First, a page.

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June 16, 2012

Lynn Welch: Once Title IX began, she saw fairness, respect

By Glenn Jordan
Staff Writer

Lynn Welch was a sophomore at South Portland High School in 1972, the year Title IX legislation went into effect. That spring she won the first of three consecutive state singles tennis titles.


Julia Pitney
Brush with bias shapes life of advocacy
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Joyce Wheeler
An early taste of inequities, then a chance to change them
Read her story

Lynn Welch
Once Title IX began, she saw fairness, respect
Read her story

Leigh Saufley
When Saufley was in school, ‘girls’ sports were not big’
Read her story

Dr. Dora Anne Mills
Sports in school became a lifetime passion
Read her story

Gary Fifield
USM was strong advocate of women’s programs, coach says
Read his story

Joanne P. McCallie
“Title IX gave me a sense of belonging”
Read her story

Emily Ellis
“I knew I could play with those guys’’
Read her story

Kristen (Briggs) Carmichael
Star athlete grateful for better scholarship opportunities
Read her story

Janet Judge
Opportunities fuel pride, and a desire to give back
Read her story

Coach William “Tige’’ Curran
As opportunities improved, so did the athletes
Read his story

Sarah (Marshall) Ryan
Reaping the benefits of ‘the people who came before me’
Read her story

Welch went on to play tennis and basketball at Rollins College in Winter Park, Fla. Since 1991, she has been a professional tennis official and has umpired 12 U.S. Open finals.

As a young female athlete in the ’70s, Welch said she never felt discriminated against, a factor she credits to Pete Debevoise, a chemistry teacher and boys’ tennis coach at South Portland High who also ran a recreational tennis program.

“He set up these challenge systems for just the girls and just the boys,” Welch said, “but he’d also have the top girls play the top boys.”

And if anyone – boy or girl – could beat Debevoise, he would treat them to a steak dinner. Welch managed to do so, along with Lee Ramsdell and Doug Gagne.

“He took the three of us to Valle’s Steakhouse,” Welch said. “I remember that being such a big deal.”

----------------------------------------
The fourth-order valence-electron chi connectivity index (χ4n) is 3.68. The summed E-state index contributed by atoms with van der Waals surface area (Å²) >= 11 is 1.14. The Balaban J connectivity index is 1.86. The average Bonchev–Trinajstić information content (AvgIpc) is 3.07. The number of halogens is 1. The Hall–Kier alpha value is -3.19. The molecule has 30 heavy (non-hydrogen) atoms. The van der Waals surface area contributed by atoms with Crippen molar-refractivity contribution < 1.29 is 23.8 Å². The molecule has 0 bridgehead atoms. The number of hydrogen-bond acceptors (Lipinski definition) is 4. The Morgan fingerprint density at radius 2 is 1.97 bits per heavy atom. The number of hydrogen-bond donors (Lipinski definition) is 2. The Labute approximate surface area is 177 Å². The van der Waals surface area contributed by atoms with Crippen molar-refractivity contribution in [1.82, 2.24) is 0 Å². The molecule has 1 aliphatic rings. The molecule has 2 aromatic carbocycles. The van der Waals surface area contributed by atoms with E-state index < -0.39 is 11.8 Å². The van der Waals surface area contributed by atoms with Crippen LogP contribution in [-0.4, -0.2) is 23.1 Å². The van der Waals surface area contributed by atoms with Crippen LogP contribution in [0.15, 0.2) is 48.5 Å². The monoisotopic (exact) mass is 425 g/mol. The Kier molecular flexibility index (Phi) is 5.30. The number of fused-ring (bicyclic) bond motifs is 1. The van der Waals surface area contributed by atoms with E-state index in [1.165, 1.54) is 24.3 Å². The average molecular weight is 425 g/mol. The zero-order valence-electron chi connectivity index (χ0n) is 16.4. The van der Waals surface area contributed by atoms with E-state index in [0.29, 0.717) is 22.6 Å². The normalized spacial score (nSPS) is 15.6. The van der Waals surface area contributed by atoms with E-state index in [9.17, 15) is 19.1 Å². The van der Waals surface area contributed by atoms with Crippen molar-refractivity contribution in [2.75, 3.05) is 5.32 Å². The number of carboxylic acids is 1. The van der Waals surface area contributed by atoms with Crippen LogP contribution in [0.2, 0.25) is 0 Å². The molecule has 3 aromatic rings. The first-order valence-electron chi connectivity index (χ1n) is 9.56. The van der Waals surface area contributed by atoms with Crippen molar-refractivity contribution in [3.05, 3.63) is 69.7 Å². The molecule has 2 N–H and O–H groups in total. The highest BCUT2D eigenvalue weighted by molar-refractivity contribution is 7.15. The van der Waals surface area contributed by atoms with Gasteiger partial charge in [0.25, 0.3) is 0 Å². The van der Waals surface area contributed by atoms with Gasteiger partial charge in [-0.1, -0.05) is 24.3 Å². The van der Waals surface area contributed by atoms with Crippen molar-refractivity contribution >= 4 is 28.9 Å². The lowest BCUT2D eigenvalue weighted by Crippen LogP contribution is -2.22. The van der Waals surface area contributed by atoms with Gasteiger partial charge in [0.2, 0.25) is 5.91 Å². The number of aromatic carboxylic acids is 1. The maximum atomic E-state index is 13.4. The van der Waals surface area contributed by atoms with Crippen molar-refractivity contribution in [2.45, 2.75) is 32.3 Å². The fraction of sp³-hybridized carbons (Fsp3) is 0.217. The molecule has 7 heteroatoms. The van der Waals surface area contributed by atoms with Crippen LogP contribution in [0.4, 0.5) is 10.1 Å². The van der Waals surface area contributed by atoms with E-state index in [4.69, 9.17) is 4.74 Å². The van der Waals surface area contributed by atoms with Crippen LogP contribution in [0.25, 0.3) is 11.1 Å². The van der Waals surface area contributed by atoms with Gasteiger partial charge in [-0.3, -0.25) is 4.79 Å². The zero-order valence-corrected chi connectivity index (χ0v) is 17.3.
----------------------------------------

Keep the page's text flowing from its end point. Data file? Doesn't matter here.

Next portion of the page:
All of those challenge matches paid off for Welch when Debevoise took his rec players to the Portland Country Club, where the girls wore white shirts with white skirts and a ribbon in their ponytails and took lessons from the resident pro.

“And here we came with basketball shorts and basketball socks and we looked rumpled,” Welch said. “We didn’t have the tennis clothes and the outfits, but we would beat them, I think, purely on that competitive drive he instilled.”

For college, Welch applied to Colby, the University of Maine and, after a friend of her father suggested it during a chance meeting at the post office, Rollins College, which had scholarship money available.

Welch was accepted on an academic scholarship, but after her first year of success in tennis and basketball, Rollins awarded her an athletic scholarship. No longer would she have to work nine hours a week in the library.

“They had a big sports budget,” Welch said of the Division II institution. “We were outfitted pretty well.”

As for inequity between men’s and women’s sports, Welch saw little. “I didn’t feel like we got booted off the basketball court early or the tennis courts early so the guys could come on,” she said. “I felt like there was equal respect there, even in those early days (of Title IX).”

Now 56, Welch lives in Hilton Head, S.C., but is currently in England to umpire at Eastbourne and Wimbledon, her 20th Grand Slam event.

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